God’s Judgment Is Based on Imputation Alone, Without Respect of Persons’ Conscience
Justification is not based on our lack of self-righteousness. Even though those who are justified do believe the gospel, God imputes Christ’s death to the elect without respect to their conscience. Our conscience is a result and not a condition for either justification or condemnation.
Self-righteousness is the fruit of condemnation, and not the basis for it. God condemns even non-elect infants, but not because they are self-righteous. We do not have to have an aware conscience in order for God to be at wrath with us because of imputed guilt.
The guilty become self-righteous, yes, but guilt is not based on our internal attitudes about God and the gospel. Guilt is based on only external imputation, and justification is based only on imputation.
Those who want to qualify imputation express outrage at the idea that God could, for example, hate Esau before he was born (Romans 9), or that the Psalmist could speak of dashing the little ones of God’s enemies against the rock (Psalm 137:9).
God is seen to be horribly unjust to condemn those who “don’t even have a chance” at being saved, including infants, those who have never heard the gospel and rejected it, and people who are mentally incapacitated.
This is respect of persons. The idea is that nobody should be condemned “merely” because of the imputation of Adam’s sin to everybody.
Some preacher tells us to trust him that “all who leave this world as babies are saved”. Carnal reasoning concludes that since babies are in some sense innocent or even “less sinners” than grown ups, God recognizes this and rewards it with his salvation, and all babies who die are saved.
Why, then, are not all adults who die in adulthood saved “by the mighty operations of God’s free grace” if all infants who die in infancy are so saved?
Why does God eternally elect unto salvation every infant who dies in infancy but does not elect to save every adult who dies in adulthood?
Somebody explains that babies cannot be said to have expressed “willful transgression of the law” as “responsible, reasonable, and accountable beings” and thus are guilty only of Adam’s transgression.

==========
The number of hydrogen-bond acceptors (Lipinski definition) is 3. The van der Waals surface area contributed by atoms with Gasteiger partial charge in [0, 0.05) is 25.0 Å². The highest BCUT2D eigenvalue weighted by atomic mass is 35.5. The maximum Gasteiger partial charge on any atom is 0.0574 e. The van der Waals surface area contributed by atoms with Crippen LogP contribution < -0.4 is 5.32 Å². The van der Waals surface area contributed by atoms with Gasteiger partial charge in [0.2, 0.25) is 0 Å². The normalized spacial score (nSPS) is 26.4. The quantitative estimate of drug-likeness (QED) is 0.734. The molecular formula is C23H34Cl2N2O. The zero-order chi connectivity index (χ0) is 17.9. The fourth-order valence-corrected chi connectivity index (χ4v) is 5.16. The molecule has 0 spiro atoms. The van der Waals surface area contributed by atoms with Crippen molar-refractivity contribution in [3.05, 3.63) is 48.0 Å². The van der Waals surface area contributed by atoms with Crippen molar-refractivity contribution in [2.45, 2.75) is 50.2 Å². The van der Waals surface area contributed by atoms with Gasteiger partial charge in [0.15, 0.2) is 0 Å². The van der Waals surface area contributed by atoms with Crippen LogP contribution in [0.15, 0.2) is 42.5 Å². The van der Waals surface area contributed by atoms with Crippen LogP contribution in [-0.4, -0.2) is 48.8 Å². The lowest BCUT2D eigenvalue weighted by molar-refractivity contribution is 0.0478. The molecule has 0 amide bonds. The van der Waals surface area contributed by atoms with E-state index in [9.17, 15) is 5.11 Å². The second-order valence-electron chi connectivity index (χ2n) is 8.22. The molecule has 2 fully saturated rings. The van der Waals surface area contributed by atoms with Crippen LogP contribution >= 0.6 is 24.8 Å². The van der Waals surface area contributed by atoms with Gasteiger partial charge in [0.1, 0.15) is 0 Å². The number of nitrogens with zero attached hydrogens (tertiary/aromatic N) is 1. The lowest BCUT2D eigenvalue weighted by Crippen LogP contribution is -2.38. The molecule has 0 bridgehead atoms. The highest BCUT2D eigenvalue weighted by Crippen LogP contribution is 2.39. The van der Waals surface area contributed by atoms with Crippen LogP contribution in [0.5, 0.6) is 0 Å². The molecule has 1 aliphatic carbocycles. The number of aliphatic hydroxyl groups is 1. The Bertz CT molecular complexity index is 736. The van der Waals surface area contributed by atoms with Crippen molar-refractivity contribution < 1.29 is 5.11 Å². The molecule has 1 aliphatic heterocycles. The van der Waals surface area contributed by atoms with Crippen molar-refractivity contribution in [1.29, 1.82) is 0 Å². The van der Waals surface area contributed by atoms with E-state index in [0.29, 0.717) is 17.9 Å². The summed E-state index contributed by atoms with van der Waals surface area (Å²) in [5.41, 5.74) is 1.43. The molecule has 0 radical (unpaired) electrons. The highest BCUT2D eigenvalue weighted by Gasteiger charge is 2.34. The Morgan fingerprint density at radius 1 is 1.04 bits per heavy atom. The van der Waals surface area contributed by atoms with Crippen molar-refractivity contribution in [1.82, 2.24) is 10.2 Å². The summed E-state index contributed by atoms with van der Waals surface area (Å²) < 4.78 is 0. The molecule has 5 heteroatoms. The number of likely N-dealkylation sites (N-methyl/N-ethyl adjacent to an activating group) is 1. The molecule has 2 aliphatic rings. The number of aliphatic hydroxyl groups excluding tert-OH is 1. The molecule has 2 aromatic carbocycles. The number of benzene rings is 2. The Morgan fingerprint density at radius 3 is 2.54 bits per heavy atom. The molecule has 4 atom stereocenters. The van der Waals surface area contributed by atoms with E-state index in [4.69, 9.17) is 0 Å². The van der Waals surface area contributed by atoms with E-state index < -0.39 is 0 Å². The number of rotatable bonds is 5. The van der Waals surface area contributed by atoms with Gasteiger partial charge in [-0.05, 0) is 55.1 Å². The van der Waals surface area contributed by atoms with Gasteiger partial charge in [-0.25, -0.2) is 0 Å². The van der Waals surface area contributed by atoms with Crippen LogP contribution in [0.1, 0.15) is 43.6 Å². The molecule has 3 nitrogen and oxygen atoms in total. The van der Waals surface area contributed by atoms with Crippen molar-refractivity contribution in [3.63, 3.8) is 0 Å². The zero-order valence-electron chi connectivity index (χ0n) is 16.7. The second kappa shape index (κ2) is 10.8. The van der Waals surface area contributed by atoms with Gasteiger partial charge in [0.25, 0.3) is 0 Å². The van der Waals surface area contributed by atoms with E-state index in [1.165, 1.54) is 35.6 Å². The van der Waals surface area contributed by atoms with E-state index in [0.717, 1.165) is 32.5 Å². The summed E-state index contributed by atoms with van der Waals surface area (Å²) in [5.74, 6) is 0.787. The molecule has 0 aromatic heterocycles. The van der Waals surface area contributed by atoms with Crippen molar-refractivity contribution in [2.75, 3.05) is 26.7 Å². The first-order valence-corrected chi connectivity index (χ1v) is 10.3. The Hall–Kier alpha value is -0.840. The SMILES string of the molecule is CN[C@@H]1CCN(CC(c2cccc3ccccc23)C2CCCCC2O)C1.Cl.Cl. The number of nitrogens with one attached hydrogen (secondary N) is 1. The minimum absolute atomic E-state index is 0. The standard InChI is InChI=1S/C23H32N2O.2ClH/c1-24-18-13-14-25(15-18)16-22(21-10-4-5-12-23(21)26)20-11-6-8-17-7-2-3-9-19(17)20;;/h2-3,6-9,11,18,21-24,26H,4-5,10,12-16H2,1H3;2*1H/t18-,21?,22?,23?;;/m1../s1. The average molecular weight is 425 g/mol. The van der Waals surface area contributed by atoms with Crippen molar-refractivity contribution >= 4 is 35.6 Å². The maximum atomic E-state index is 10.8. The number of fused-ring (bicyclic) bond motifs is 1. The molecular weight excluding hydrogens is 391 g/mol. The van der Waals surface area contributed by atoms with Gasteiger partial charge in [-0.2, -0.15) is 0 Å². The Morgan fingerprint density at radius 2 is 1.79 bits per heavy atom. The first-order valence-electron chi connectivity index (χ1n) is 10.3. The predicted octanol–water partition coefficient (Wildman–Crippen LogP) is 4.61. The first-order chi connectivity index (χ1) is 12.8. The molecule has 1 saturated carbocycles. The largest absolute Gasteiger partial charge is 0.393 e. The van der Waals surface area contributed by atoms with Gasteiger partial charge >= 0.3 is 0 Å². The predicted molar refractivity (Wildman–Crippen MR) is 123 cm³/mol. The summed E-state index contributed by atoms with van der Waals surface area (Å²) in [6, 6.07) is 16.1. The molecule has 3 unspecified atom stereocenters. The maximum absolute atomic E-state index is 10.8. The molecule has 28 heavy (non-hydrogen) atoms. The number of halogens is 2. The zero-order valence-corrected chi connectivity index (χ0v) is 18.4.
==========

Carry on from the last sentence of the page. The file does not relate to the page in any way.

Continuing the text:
Babies are not self-righteous. Babies are not trying to build their own righteousness.
This false doctrine ties justification to the physical, emotional, and intellectual development of a person’s conscience. If one is an infant and dies, he is elect- no exceptions. If one is an adult and dies, he may either be elect or non-elect, depending on the good pleasure and purpose of God, but it is always, without exception, according to this not-only-imputation doctrine, the good pleasure and purpose of God to elect infants who will die in infancy.
The Bible does not condition justification on the conscience of the sinner, but on the sovereign justice and grace of God, who conditions His salvation on the Person and the work of Jesus Christ.
Somebody writes that “the Bible seems to imply that God will not eternally condemn anyone solely upon the basis of Adam’s transgression.” The children shall not be put to death for the fathers; ergo, “covenant children” will not be put to death for Adam’s sin.
To put in simple terms the idea of this false teaching: if all you have is imputed guilt, it is covered by Christ’s atonement. Imputed guilt
“alone” can not condemn a person, for all persons who bear
“only” the imputed guilt of Adam (presumably dying infants) are
saved. The non-elect are only found among the adult population
who become self-righteous.
Somebody writes: “Knowing my heavenly Father’s character, that he is just, righteous, and good, when I read statements such
as David made about his son, and consider the whole
Revelation of God in Scripture, I can, with confidence
and joy say, yes, those babies who die in infancy do
go to heaven. They are chosen of God, redeemed by
Christ, and regenerated by the Holy Spirit. Like all
of God’s elect, they are saved by the pure, free,
sovereign grace of God.”
According to this false gospel, it would somehow be inconsistent with the “just, righteous, and good” character of God to do other than to save an infant who dies in infancy. Why? Because an infant has
not committed “willful transgressions” of the law of God. What this amounts to is that a non-religious sinner (the infant) is less sinful than a grown up religious adult.
Adam’s guilt is imputed to all humans. We are not sinners because we are self-righteous. We are self-righteous because we are sinners. We are sinners from the moment of our conception (Psalm 51:5; Psalm 58:3).
When the work of Christ is seen as something “justly”
or “righteously” applied to a particular class of individuals
because they are less guilty than another class, then the work of Christ is no longer seen as that which saves sinners but rather
as that which rewards those who are not self-righteous about it.
This internal (conscience) vs external (imputation) antithesis is against the Bible’s message concerning the Person and work of Christ, who did not come to save the not self-righteous, but to save guilty sinners.